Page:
AG Issues Citation to Airline Contractor for Paying Less than Minimum Wage at Logan Airport

Published 11:07 AM Eastern - Wednesday, August 15, 2012

Tanya Tuzman, 202-730-7119

30 Wheelchair Attendants to Receive $11,000 in Back Pay

BOSTON, MA--The Massachusetts Attorney General has cited Huntleigh USA, a contractor that provides passenger services for airlines at Logan International Airport, for "failure to pay state minimum wage" to its wheelchair attendants over the course of two years.

The Attorney General's Office began an investigation after several Huntleigh USA wheelchair attendants came forward this year alleging that they were being paid only $7.50 an hour, fifty cents less than the minimum required by state law, and were not making enough in tips to make up the difference.

On July 23, 2012, the Attorney General issued a $2,500 civil penalty and ordered Huntleigh USA to pay $11,185.85 in restitution to thirty workers who were underpaid between April 2010, and May 2012.

"I'm thrilled that we were able to get back the money we were owed," said Janeth Quiroz, a former Huntleigh USA employee who was the first of several employees to file complaints this year. "I will be able to pay my rent this month and maybe buy some medical supplies for my mom who suffers from osteoporosis."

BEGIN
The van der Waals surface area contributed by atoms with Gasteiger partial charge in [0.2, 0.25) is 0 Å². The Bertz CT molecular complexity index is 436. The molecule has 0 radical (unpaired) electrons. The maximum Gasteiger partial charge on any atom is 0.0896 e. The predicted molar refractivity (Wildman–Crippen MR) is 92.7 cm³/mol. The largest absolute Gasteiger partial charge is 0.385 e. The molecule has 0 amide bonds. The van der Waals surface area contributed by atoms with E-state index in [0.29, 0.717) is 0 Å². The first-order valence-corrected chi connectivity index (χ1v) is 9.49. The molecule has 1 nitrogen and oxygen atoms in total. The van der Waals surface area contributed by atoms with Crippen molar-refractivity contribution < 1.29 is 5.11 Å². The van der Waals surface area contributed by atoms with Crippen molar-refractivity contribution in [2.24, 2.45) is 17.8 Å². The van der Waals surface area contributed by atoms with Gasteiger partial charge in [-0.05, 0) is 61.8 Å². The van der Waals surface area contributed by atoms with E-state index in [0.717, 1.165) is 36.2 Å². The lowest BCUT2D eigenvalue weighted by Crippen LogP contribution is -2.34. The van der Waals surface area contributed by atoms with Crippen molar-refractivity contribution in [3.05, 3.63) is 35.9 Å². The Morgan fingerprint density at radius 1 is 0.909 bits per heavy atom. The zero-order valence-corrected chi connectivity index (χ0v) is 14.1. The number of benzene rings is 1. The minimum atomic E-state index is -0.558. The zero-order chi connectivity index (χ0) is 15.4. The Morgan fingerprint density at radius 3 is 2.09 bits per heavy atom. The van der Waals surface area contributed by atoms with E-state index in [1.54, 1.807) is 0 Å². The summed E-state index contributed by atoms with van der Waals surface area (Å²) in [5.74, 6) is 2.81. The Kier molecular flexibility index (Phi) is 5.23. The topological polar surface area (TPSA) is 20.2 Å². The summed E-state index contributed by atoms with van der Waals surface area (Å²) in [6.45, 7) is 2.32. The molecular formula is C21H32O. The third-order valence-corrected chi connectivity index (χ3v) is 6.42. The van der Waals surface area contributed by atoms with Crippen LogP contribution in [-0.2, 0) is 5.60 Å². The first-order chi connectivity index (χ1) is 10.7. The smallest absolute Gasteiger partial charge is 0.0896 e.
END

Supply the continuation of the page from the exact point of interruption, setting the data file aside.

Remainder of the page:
Wheelchair attendants, baggage handlers, cabin cleaners, ticket checkers, and other workers play a vital role ensuring the safety and comfort of the nearly 80,000 people who pass through Logan Airport each day. But airlines have increasingly outsourced their customer service responsibilities in recent years--resulting in plummeting wages and benefits for workers as contractors compete against each other to cut costs. A Huntleigh USA memo sent to its wheelchair agents in September 2010 cited "on-going cost reduction efforts" as the reason for cutting their hourly pay from $8.00 to $7.50.

The citation comes at a time when hundreds of airport workers at Logan are organizing with SEIU Local 615 and a coalition of community organizations to improve standards and working conditions in the airline service industry.


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